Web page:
growing coffee plants

Discussion in 'Homesteading Questions' started by mrglock27, Oct 17, 2005.

  1. mrglock27

    mrglock27 Well-Known Member

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    Has anyone tried to grow coffee plants? I'm in western WA, its' probably not hot enough here to grow them very big, but I think they might grow decent. There are alot of websites that sell "green" coffee beans, I assume these are viable seeds. bye, mrglock27
     
  2. james dilley

    james dilley Well-Known Member Supporter

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    There's Coffe trees on E-Bay for sale all the time. And they can be grown outdoors in the summer up north and inside in the winter but the research I did says they don't bear for 2-3 years.But I say go for it...
     

  3. kemrefarms

    kemrefarms Head Weed Wrangler

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    I tried to grow some from seed, forget it. I would like to find an outlet for obtaining some plants tho. I would think they would do good in your area.
     
  4. culpeper

    culpeper Well-Known Member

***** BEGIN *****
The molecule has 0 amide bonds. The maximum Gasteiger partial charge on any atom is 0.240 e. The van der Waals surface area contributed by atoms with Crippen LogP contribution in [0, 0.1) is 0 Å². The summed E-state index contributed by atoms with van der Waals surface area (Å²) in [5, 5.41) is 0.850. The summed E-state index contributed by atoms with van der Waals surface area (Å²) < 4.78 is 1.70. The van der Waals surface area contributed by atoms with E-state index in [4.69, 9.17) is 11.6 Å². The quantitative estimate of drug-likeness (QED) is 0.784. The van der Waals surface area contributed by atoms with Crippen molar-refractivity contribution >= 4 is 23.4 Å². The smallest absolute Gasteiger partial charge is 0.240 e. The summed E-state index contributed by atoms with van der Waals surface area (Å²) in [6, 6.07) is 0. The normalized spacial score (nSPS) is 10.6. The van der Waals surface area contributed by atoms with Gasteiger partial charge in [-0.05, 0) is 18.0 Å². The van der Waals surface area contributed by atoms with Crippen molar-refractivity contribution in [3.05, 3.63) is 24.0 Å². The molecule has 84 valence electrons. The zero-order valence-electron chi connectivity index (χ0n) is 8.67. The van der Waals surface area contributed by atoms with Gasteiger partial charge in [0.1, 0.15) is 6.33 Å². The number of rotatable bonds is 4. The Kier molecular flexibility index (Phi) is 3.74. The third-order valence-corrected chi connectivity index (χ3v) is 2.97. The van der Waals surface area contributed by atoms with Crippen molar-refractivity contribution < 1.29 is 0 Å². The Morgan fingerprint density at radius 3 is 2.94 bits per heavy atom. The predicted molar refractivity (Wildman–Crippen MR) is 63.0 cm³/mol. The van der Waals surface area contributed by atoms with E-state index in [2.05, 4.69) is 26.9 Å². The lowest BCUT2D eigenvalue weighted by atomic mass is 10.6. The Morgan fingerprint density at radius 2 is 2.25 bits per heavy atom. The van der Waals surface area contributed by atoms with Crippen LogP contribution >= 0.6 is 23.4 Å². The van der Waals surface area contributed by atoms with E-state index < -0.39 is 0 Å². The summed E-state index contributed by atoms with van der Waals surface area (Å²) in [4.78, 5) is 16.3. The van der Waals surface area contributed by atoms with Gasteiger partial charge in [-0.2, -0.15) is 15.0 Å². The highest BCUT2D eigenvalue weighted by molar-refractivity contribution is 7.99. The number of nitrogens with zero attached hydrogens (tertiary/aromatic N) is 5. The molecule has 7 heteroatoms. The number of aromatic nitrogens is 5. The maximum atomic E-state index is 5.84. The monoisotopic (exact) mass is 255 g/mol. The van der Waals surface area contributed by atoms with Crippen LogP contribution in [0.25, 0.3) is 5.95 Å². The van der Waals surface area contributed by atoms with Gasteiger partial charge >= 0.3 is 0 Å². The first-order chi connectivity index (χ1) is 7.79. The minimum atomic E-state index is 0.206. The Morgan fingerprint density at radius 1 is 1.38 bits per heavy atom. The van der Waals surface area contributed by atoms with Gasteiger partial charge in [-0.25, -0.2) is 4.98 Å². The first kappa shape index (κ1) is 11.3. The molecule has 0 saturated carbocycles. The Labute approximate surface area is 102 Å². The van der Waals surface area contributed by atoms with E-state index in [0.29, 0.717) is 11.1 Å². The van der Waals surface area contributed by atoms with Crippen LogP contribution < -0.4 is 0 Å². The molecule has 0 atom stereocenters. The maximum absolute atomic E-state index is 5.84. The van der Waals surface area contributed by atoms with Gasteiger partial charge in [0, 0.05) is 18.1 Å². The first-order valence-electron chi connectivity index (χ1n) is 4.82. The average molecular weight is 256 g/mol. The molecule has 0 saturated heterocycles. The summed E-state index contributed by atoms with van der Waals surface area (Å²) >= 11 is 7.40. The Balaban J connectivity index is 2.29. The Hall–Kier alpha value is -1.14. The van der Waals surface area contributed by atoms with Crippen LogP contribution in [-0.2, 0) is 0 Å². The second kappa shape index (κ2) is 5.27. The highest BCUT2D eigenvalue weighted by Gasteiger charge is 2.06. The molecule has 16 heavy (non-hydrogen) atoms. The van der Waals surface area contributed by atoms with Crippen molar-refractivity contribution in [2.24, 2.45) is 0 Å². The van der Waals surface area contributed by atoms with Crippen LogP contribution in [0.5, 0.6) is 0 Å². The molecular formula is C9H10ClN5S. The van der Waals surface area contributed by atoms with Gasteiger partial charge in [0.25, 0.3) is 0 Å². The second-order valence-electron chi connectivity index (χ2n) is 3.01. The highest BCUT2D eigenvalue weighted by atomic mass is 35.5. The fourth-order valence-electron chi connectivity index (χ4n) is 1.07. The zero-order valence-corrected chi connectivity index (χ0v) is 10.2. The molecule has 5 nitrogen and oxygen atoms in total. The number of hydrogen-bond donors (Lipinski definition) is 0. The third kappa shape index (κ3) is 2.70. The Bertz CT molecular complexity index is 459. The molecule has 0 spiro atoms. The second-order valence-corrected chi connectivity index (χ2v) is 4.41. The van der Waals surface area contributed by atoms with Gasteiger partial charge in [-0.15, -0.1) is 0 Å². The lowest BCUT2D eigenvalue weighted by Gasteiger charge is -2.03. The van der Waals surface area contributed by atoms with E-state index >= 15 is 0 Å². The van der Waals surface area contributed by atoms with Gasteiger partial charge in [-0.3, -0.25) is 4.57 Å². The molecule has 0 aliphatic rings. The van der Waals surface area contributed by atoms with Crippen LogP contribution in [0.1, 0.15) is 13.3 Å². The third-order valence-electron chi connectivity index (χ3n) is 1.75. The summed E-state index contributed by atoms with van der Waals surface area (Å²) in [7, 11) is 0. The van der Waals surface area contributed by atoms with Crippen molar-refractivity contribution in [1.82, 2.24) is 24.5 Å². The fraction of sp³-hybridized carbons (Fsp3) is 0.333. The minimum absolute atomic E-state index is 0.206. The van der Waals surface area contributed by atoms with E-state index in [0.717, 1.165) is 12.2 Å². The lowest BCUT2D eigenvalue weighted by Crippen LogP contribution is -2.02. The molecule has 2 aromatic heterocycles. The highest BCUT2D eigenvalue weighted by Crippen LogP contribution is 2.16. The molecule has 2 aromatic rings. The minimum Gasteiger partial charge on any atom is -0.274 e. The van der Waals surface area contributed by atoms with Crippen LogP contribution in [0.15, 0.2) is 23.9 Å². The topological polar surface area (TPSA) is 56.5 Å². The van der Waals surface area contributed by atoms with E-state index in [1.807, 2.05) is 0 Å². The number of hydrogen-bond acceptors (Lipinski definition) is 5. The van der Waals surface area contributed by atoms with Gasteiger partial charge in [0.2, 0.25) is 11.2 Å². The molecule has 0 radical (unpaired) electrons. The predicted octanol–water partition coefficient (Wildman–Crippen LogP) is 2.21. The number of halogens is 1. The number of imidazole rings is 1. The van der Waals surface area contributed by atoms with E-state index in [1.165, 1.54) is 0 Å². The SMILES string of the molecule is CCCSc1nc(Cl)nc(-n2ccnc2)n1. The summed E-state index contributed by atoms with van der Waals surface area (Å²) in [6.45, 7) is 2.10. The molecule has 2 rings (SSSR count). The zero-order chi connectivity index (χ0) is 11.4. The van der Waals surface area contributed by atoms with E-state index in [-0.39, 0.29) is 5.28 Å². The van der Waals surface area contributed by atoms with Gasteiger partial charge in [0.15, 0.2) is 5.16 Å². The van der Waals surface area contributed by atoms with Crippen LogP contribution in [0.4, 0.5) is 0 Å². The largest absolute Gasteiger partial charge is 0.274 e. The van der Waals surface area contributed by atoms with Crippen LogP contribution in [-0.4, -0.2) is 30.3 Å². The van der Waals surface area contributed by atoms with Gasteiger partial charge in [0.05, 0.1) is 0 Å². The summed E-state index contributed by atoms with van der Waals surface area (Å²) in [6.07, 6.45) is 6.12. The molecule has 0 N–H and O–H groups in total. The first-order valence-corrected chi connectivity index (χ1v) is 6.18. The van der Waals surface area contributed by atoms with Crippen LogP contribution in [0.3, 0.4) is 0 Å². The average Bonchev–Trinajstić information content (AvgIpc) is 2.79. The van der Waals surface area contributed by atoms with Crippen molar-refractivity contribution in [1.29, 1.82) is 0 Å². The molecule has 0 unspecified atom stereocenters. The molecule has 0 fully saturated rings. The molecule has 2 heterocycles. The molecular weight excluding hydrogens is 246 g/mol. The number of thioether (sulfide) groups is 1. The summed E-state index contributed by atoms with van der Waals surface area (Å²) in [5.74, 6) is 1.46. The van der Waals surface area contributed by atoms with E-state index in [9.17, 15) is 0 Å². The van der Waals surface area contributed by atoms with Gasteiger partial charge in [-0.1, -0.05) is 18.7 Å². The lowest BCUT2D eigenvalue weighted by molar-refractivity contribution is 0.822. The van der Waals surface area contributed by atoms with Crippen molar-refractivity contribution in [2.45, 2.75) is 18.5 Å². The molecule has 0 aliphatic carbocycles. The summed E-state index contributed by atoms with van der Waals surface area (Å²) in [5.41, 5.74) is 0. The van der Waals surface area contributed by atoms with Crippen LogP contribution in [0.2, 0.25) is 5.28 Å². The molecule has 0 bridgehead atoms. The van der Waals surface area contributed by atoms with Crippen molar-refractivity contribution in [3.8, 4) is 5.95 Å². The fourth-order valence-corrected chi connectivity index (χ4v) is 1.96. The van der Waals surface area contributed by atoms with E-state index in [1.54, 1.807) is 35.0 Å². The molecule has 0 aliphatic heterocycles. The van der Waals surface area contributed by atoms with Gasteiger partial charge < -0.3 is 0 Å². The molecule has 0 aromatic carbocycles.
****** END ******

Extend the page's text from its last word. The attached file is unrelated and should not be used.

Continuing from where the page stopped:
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    Propagate by seeds. Seeds must be obtained from a ripe berry (each of which carried 2 beans). The cherry will change colour from green to red about 30-35 weeks after flowering, and will then darken to almost black. Green berries will not ripen once picked. Remove the outside mucilage, and then dry the seed, or plant without drying. Seeds take about 5-6 weeks to germinate, and need light, with an ideal temperature of 24C. Germination usually occurs in 42-56 days, but can be erratic. Soak for at least 2 hours in warm water, then remove the parchment shell before planting. Coffee seed will not remain fertile for long periods of time. Sow very shallow in compost and place in the dark, keeping compost moist but not wet. Check occasionally to see if roots have formed, even though no shoots have appeared. Plant any seeds which have formed roots. Cuttings of green wood planted into soil will also take root. Tender shoots require more shade. When the seedlings are about 9-18 months old, when they reach a height of 45-60cm, transplant into the garden. A banana plant makes a good companion, because it offers the coffee plant some protection from the sun. Berries do not appear until the plant is about 4 years old. The tree is most productive until it is about 10 years old, though it may live for 60 years, and produce for up to 30 years. For ease of collecting the berries, trees are usually kept pruned to a convenient height – pruning also improves the yield. Ideal temperature for coffee plants is between 18-22C, and rainfall should be plentiful. The coffee plant likes high humidity of about 90%. It likes filtered to moderate sunlight, but should have full sun for a short time each day. Soil should be shaded as much as possible. It must have excellent drainage. Coffee is not particular about soil and will grow in a pot in any good potting mix with a pH close to neutral. Soil should be kept moist, but not soggy. Preferably coffee plant soil is heavy to work and not too loose and sandy. It should be very well aerated. Mulching around the roots will assist growth and help keep the soil moist. Plants should be protected from wind. Plants will produce fruit without fertilising, but for best results, fertilise every 2 weeks in spring and summer, then monthly in autumn and winter. The plant will not tolerate frost, and, one night below 0C is enough to cause extensive defoliation with little hope of later plant recovery. Temperature affects the colour of the coffee leaf, the hotter the lighter the colour green. The longer periods of deep green, the healthier the coffee plant. The Arabica plant will grow in hotter areas but is not well suited for higher temperature. The Robusta plant is typically located in hotter and more humid areas at lower altitude. When the plant gets so large that some branches have become damaged, it is a good idea to cut it back, right down to where only two branches near the bottom are left on it. The plant is susceptible to a number of pests and diseases, including Coffee Rust (a fungal disease), Coffee Borer, Nematodes, and many others. Each tree will produce between 500g-5kg berries per year, depending on growing conditions.